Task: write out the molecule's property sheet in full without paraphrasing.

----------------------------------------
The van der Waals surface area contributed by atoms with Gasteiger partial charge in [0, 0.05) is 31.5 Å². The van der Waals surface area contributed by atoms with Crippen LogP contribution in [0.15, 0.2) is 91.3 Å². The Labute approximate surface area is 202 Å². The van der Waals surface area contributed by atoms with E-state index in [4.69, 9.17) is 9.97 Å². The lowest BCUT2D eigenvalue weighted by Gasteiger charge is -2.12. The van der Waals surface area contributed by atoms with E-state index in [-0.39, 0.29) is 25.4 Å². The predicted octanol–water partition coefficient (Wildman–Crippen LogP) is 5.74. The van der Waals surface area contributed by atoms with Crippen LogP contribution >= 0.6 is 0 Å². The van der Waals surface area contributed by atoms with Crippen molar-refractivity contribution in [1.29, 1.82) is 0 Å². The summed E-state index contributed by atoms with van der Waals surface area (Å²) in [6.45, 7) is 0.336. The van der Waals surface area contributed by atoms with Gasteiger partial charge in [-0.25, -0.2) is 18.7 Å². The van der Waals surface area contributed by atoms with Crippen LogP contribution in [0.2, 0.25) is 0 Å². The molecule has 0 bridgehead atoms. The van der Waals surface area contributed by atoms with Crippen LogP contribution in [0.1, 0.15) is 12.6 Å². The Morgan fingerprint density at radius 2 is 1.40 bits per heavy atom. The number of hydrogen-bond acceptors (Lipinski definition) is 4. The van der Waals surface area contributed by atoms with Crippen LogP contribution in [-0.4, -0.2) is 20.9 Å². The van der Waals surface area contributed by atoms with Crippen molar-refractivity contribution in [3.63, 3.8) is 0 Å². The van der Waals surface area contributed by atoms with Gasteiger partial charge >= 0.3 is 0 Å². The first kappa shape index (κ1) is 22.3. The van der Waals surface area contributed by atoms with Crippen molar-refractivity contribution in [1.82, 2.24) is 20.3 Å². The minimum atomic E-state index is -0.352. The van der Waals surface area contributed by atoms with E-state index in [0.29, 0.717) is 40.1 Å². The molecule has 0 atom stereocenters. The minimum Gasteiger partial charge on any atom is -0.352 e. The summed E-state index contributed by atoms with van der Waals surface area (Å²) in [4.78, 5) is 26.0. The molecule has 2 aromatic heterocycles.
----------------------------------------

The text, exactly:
The van der Waals surface area contributed by atoms with Gasteiger partial charge in [0, 0.05) is 31.5 Å². The van der Waals surface area contributed by atoms with Crippen LogP contribution in [0.15, 0.2) is 91.3 Å². The Labute approximate surface area is 202 Å². The van der Waals surface area contributed by atoms with E-state index in [4.69, 9.17) is 9.97 Å². The lowest BCUT2D eigenvalue weighted by Gasteiger charge is -2.12. The van der Waals surface area contributed by atoms with E-state index in [-0.39, 0.29) is 25.4 Å². The predicted octanol–water partition coefficient (Wildman–Crippen LogP) is 5.74. The van der Waals surface area contributed by atoms with Crippen LogP contribution >= 0.6 is 0 Å². The van der Waals surface area contributed by atoms with Crippen molar-refractivity contribution in [1.29, 1.82) is 0 Å². The summed E-state index contributed by atoms with van der Waals surface area (Å²) in [6.45, 7) is 0.336. The van der Waals surface area contributed by atoms with Gasteiger partial charge in [-0.25, -0.2) is 18.7 Å². The van der Waals surface area contributed by atoms with Crippen LogP contribution in [0.2, 0.25) is 0 Å². The molecule has 0 bridgehead atoms. The van der Waals surface area contributed by atoms with Crippen LogP contribution in [0.1, 0.15) is 12.6 Å². The Morgan fingerprint density at radius 2 is 1.40 bits per heavy atom. The number of hydrogen-bond acceptors (Lipinski definition) is 4. The van der Waals surface area contributed by atoms with Crippen LogP contribution in [-0.4, -0.2) is 20.9 Å². The van der Waals surface area contributed by atoms with Crippen molar-refractivity contribution in [3.63, 3.8) is 0 Å². The van der Waals surface area contributed by atoms with Gasteiger partial charge >= 0.3 is 0 Å². The first kappa shape index (κ1) is 22.3. The van der Waals surface area contributed by atoms with Crippen molar-refractivity contribution in [1.82, 2.24) is 20.3 Å². The minimum atomic E-state index is -0.352. The van der Waals surface area contributed by atoms with E-state index in [0.29, 0.717) is 40.1 Å². The molecule has 0 atom stereocenters. The minimum Gasteiger partial charge on any atom is -0.352 e. The summed E-state index contributed by atoms with van der Waals surface area (Å²) in [4.78, 5) is 26.0. The molecule has 2 aromatic heterocycles.